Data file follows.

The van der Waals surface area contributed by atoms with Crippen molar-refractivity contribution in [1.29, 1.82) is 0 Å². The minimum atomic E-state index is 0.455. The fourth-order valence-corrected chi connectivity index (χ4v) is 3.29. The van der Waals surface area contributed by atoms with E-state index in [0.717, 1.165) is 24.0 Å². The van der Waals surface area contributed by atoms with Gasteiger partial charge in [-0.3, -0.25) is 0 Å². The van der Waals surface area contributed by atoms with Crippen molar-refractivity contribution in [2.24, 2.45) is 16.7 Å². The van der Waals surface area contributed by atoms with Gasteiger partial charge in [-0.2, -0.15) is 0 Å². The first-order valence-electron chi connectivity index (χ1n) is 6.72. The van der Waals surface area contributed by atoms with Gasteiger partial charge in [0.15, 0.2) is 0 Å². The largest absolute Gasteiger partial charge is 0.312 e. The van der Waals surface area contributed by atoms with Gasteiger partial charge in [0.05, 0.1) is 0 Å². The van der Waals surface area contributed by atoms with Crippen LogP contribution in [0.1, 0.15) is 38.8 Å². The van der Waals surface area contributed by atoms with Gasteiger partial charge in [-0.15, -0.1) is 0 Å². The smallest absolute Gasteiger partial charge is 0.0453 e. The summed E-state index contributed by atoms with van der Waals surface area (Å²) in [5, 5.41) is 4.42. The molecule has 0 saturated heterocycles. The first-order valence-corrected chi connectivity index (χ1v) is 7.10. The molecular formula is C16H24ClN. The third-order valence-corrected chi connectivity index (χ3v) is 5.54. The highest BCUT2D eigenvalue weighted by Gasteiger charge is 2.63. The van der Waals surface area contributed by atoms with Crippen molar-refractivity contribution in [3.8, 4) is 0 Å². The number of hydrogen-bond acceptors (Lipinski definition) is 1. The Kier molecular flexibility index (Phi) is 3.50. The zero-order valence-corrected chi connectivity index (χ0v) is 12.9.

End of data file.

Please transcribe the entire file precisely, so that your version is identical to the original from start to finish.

The van der Waals surface area contributed by atoms with Crippen molar-refractivity contribution in [1.29, 1.82) is 0 Å². The minimum atomic E-state index is 0.455. The fourth-order valence-corrected chi connectivity index (χ4v) is 3.29. The van der Waals surface area contributed by atoms with E-state index in [0.717, 1.165) is 24.0 Å². The van der Waals surface area contributed by atoms with Gasteiger partial charge in [-0.3, -0.25) is 0 Å². The van der Waals surface area contributed by atoms with Crippen molar-refractivity contribution in [2.24, 2.45) is 16.7 Å². The van der Waals surface area contributed by atoms with Gasteiger partial charge in [-0.2, -0.15) is 0 Å². The first-order valence-electron chi connectivity index (χ1n) is 6.72. The van der Waals surface area contributed by atoms with Gasteiger partial charge in [0.15, 0.2) is 0 Å². The largest absolute Gasteiger partial charge is 0.312 e. The van der Waals surface area contributed by atoms with Gasteiger partial charge in [0.05, 0.1) is 0 Å². The van der Waals surface area contributed by atoms with Crippen LogP contribution in [0.1, 0.15) is 38.8 Å². The van der Waals surface area contributed by atoms with Gasteiger partial charge in [-0.15, -0.1) is 0 Å². The smallest absolute Gasteiger partial charge is 0.0453 e. The summed E-state index contributed by atoms with van der Waals surface area (Å²) in [5, 5.41) is 4.42. The molecule has 0 saturated heterocycles. The first-order valence-corrected chi connectivity index (χ1v) is 7.10. The molecular formula is C16H24ClN. The third-order valence-corrected chi connectivity index (χ3v) is 5.54. The highest BCUT2D eigenvalue weighted by Gasteiger charge is 2.63. The van der Waals surface area contributed by atoms with Crippen molar-refractivity contribution in [3.8, 4) is 0 Å². The number of hydrogen-bond acceptors (Lipinski definition) is 1. The Kier molecular flexibility index (Phi) is 3.50. The zero-order valence-corrected chi connectivity index (χ0v) is 12.9.